How to Make Zero Waste Pumpkin Puree

How to Make Zero Waste Pumpkin Puree
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It’s October! This is one of my favorite months. There’s Halloween right around the corner, one of the best holidays in the States I might add. The leaves are changing to all the brilliant hues of purple, red, gold, brown, and orange. The air is getting that crisp cold fresh scent of autumn. And there are pumpkins everywhere. So I decided to dedicate this month to all things Halloween and especially pumpkins because – well – pumpkins and Halloween are kind of like PB and J. You really can’t have one without the other or, more I should say, you can have one without the other but why would you want to?

So where’s the best place to start?

At the beginning with the basics: a pumpkin puree. Have you ever had fresh pumpkin puree? Sure you can buy cans of it at the grocery store all year round but, like many foods, really it’s so much better when made fresh. And there’s no reason not to! Making pumpkin puree with fresh pumpkin is so easy to do and requires minimal babysitting really.

You only need a pumpkin, a ginormous casserole dish with a lid or you can go old school with a half sheet baking tray and aluminum foil. But more on that later.


What Type of Pumpkins to Buy

This pumpkin was about 3 lbs. and yielded 2 cups of puree.

If you’ve never bought a pumpkin for cooking before, here’s a couple of things you should know. The large, beastly pumpkins for carving are not the same ones you should use for cooking. Sure, the meat is edible and the seeds are still worth saving, but the flavor will be bland and watery. What you want to be on the lookout for is the smaller pumpkins labeled either “sugar pumpkin” or “pie pumpkin.” They should be between 3 to 8 pounds and free of soft spots and big bruises.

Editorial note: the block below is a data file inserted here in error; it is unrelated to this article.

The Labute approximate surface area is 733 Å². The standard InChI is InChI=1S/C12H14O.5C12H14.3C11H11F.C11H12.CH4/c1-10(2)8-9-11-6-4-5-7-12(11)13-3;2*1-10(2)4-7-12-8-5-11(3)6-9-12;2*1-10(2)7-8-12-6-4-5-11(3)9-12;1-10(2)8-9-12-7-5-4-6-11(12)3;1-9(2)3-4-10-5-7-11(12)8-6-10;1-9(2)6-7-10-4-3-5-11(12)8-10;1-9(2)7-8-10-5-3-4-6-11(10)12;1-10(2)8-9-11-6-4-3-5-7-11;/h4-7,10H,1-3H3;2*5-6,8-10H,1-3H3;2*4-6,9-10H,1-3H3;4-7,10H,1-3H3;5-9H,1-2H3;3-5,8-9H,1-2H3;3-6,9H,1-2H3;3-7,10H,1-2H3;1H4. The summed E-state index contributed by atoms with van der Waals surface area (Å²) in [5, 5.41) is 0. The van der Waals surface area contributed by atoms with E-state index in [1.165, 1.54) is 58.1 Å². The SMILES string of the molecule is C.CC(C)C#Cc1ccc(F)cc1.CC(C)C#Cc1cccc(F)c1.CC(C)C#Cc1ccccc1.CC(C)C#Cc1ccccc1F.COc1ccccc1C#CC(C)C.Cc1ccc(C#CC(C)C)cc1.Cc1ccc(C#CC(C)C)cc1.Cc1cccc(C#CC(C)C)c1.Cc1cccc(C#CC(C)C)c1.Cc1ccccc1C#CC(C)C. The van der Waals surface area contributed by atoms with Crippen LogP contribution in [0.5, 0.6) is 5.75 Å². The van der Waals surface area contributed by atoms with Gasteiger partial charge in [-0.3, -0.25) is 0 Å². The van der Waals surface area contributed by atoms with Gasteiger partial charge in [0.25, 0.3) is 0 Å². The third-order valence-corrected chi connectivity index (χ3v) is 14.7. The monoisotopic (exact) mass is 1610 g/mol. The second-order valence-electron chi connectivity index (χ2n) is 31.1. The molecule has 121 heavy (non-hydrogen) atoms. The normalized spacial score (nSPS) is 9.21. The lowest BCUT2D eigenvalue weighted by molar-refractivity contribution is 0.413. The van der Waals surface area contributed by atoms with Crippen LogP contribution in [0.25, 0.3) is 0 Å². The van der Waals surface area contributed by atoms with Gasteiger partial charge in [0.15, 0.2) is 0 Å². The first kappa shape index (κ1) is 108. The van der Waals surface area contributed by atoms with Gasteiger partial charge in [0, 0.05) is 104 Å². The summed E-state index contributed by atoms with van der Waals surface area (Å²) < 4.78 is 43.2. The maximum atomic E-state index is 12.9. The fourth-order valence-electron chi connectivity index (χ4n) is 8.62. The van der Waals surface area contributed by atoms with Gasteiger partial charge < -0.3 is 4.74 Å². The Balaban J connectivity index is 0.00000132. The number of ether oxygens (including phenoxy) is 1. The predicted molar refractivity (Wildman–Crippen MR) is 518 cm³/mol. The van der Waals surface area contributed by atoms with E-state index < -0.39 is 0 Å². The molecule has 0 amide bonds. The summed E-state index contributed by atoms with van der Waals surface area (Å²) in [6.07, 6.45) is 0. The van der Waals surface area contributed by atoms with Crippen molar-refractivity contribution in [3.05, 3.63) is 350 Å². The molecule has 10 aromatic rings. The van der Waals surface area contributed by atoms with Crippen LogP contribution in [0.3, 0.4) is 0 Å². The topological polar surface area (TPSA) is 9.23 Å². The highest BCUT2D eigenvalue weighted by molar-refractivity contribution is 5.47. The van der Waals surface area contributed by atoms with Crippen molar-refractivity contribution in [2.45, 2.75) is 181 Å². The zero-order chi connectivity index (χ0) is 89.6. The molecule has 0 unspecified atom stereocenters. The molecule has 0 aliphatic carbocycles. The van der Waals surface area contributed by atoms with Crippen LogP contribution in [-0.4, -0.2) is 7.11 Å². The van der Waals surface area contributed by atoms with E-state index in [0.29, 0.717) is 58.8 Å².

If the pumpkin is healthy and the skin is firm, it should last from 8 to 12 weeks stored in a cool dry place. You’ve really got to procrastinate to let a whole pumpkin go bad! Once cut, it’s a different story. That fella will go bad in 5 to 10 days.


How to Keep This Sustainable

My old method using a baking tray and tin foil.

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So far this has been one of the more challenging things to keep zero waste funny enough. I certainly wouldn’t have thought so going in but hear me out. While pie pumpkins are much smaller than the Jack-o-Lantern size ones they are still big-ish. And that does cause a problem.